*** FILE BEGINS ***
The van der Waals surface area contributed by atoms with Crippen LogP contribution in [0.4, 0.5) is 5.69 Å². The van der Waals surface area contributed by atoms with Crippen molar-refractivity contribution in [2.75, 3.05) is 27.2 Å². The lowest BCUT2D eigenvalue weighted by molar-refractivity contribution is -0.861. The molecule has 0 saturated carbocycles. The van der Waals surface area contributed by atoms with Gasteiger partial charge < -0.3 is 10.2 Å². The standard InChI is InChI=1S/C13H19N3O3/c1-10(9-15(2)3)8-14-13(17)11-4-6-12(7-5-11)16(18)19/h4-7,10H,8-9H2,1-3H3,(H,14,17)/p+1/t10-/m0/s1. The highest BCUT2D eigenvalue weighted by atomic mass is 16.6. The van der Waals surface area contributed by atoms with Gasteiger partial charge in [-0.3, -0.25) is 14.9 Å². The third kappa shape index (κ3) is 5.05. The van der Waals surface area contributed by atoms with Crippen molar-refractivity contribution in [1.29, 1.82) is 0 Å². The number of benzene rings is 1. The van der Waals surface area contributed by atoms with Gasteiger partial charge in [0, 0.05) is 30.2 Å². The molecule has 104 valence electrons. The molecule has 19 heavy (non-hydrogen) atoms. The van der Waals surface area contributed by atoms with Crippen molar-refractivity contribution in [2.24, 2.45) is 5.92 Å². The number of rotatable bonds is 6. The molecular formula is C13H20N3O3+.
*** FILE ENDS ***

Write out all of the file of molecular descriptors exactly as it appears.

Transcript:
The van der Waals surface area contributed by atoms with Crippen LogP contribution in [0.4, 0.5) is 5.69 Å². The van der Waals surface area contributed by atoms with Crippen molar-refractivity contribution in [2.75, 3.05) is 27.2 Å². The lowest BCUT2D eigenvalue weighted by molar-refractivity contribution is -0.861. The molecule has 0 saturated carbocycles. The van der Waals surface area contributed by atoms with Gasteiger partial charge < -0.3 is 10.2 Å². The standard InChI is InChI=1S/C13H19N3O3/c1-10(9-15(2)3)8-14-13(17)11-4-6-12(7-5-11)16(18)19/h4-7,10H,8-9H2,1-3H3,(H,14,17)/p+1/t10-/m0/s1. The highest BCUT2D eigenvalue weighted by atomic mass is 16.6. The van der Waals surface area contributed by atoms with Gasteiger partial charge in [-0.3, -0.25) is 14.9 Å². The third kappa shape index (κ3) is 5.05. The van der Waals surface area contributed by atoms with Crippen molar-refractivity contribution in [1.29, 1.82) is 0 Å². The number of benzene rings is 1. The van der Waals surface area contributed by atoms with Gasteiger partial charge in [0, 0.05) is 30.2 Å². The molecule has 104 valence electrons. The molecule has 19 heavy (non-hydrogen) atoms. The van der Waals surface area contributed by atoms with Crippen molar-refractivity contribution in [2.24, 2.45) is 5.92 Å². The number of rotatable bonds is 6. The molecular formula is C13H20N3O3+.